What is Pretrial Release?
Immediately after an arrest, a defendants first priority is to get out of custody and regain their freedom. Posting bail is usually the best way to free yourself from custody.
If you ever need a bail bond, it is better to find a local and credible company that is aware of all the nuances and details of the judiciary system. All Aces provides a reliable and affordable bail bonds service that will result in a quick release from custody and freedom for yourself or a loved one. After someone has been arrested, a bail amount will be set based on the alleged crime(s) committed, in accordance with the bail schedule for that county which can vary from county to county. Bail can usually be paid with a surety bond (bail bond company), cash or property bond provided to a court as a security that the defendant will return to court at the specific date ordered. Failing to appear in court on the specified date will result in the bail bond being forfeited and an arrest warrant being issued against the defendant.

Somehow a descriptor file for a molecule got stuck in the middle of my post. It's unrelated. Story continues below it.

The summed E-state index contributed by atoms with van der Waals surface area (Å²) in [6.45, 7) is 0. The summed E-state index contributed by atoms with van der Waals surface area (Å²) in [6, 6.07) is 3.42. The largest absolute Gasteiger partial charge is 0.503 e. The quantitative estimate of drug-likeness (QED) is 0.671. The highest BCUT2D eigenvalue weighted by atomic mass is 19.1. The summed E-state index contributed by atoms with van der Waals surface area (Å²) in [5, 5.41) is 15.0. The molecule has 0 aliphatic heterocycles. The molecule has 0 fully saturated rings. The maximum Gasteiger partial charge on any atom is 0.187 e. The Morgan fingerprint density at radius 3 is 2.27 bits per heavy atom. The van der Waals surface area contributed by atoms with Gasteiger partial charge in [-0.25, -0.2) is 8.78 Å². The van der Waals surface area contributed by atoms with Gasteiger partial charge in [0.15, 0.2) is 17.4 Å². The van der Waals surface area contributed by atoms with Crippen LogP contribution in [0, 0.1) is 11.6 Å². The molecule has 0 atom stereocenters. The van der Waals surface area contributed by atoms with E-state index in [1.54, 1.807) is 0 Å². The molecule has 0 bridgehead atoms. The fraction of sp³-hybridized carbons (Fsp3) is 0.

A surety bond is where a bail bond company posts bond for the defendant. For example: a bail bond company, such as All Aces, will post bond in the form of a power of attorney, provided by a surety, to the jail or court for the full bail bond amount. In this scenario there is a contract between the defendant and the bond company that allows a person to get released from custody by paying a bail bond premium. The standard bail bond premium in CA is 10% of the total bail bond amount. The bail bond company becomes responsible for the defendants appearances in court until the case is exonerated.
To post a cash bond, the defendant or his/her family member(s) or friend(s) must post the entire bail bond amount themselves in order for the defendant to be released from custody. If the defendant makes all of the required appearances in court and the case(s) is exonerated, the courts will return the cash to whomever posted the bail. If the defendant fails to appear in court, the bond is forfeited.
When a defendant or a loved one of the defendant posts a property bond, he or she pledges the value of real property to the court as a guarantee that the defendant will return to court as ordered by a Judge. In California, the property must have equity that is at least 150% of the total bail amount. Failure to appear in court on the date specified by the judge may result in the defendant losing the property as the court will take the posted property as if it were a cash bail. However, before the court accepts the property as bail for the defendant, the judge must first set a hearing to determine the legal ownership of the property being offered as bond, as well as its current market value.